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Everything You Need To Know About Hand Foot And Mouth Disease

Crying angry little boy in bed.

No matter where you live across the country, there are two things parents who have kids in daycare know for certain: pick-up time should always be held in high esteem, and unless wee ones don hazmat suits over their diapers, they’ll end up sick. Daycares are notorious for being germy cesspools where everything from snotty noses to pink eye to diarrhea thrives. Commiserate with any parent at pick-up or drop-off and you’ll hear endless tales of rashes, fevers and vomit-filled nights.

Honestly, consider yourself lucky if your biggest daycare health woe is a never-ending runny nose, because the one ailment you don’t want your tot contracting is hand, foot and mouth disease (or HFMD, affectionately known as “daycare disease”). Caused by the coxsackie virus, HFMD can affect kids at any age (and can even affect adults), though it’s most often found in the younger set. (Contrary to popular belief, it isn’t spread by animals.) It’s very contagious—especially during the first week of the illness—and is spread via saliva and stool, which is why it’s so rampant at daycares, where kids are constantly touching the same toys, surfaces, etc. 


Unfortunately, it’s not super obvious right off the bat—according to the Canadian Paediatric Society (CPS), HFMD presents with symptoms synonymous with colds and flus, such as fever (usually low-grade), sore throat, loss of appetite, headache and lack of energy. The telltale sign—inevitable rashes, complete with tiny blisters—can take up to a week to appear on the palms of the hands, soles of the feet, bum and sometimes other body parts such as genitals and knees. (Kids might also get painful sores or ulcers in their mouths.) Health Canada says the disease is usually mild and recovery is expected within 10 days. (There can be complications, including meningitis, but this is extremely rare.)


That’s a big No. Kids are super contagious for the first few days (when they’re presenting with sore throat, fever and headache) so they should be kept home until they feel better. CPS says antibiotics don’t work (because it’s a virus) and there are no vaccines for HFMD, so parents should focus on giving acetaminophen or ibuprofen to help with pain and keeping kids comfy. Offering lots of fluids (try ice pops or ice—they also ease pain caused by mouth sores) is key, and leaving blisters to heal on their own (don’t pop!) is important. (Cold compresses can be helpful.) Once kids are feeling better they’re free to go back to daycare or school, even if remnants of the rash remain.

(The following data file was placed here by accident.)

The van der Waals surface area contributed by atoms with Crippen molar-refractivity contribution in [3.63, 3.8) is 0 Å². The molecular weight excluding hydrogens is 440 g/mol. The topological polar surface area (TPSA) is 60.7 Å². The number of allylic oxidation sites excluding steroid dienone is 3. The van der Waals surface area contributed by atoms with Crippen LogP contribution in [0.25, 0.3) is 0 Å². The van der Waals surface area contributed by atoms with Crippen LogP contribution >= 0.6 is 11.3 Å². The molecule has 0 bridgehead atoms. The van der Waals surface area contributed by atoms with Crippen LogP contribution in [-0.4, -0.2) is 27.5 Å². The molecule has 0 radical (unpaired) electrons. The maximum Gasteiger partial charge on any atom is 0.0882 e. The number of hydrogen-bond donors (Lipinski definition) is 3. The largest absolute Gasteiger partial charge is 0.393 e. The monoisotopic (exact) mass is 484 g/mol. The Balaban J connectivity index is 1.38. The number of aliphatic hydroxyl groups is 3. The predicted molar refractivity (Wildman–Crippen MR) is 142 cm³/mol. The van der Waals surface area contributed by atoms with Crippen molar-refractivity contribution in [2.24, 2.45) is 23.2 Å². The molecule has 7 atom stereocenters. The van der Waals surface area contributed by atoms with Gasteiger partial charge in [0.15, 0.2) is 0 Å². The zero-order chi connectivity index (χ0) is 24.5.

Steer clear if the virus hits and progresses typically—malaise, fever, rash. (You can confirm your suspicion of HFMD with your doctor or nurse practitioner.) Do visit your healthcare provider if your kiddo has a severe headache (paired with confusion, vomiting or more sleepiness than usual) or a severe sore throat, rapid breathing, vomiting a lot or showing signs of dehydration (less urine, refusing fluid because of sores in mouth, dry mouth, no tears when crying).


Handwashing with soap and water always reigns supreme—it’s the best way to prevent spreading and contracting infections. Health Canada advises washing for at least 20 seconds—this should be done often, and especially after changing diapers, using the bathroom,  eating or prepping food and blowing your nose (or your child’s). Surfaces and toys should also be disinfected regularly. 

Originally published in the Spring 2019 issue. Photo by iStockphoto.

a man carrying two children

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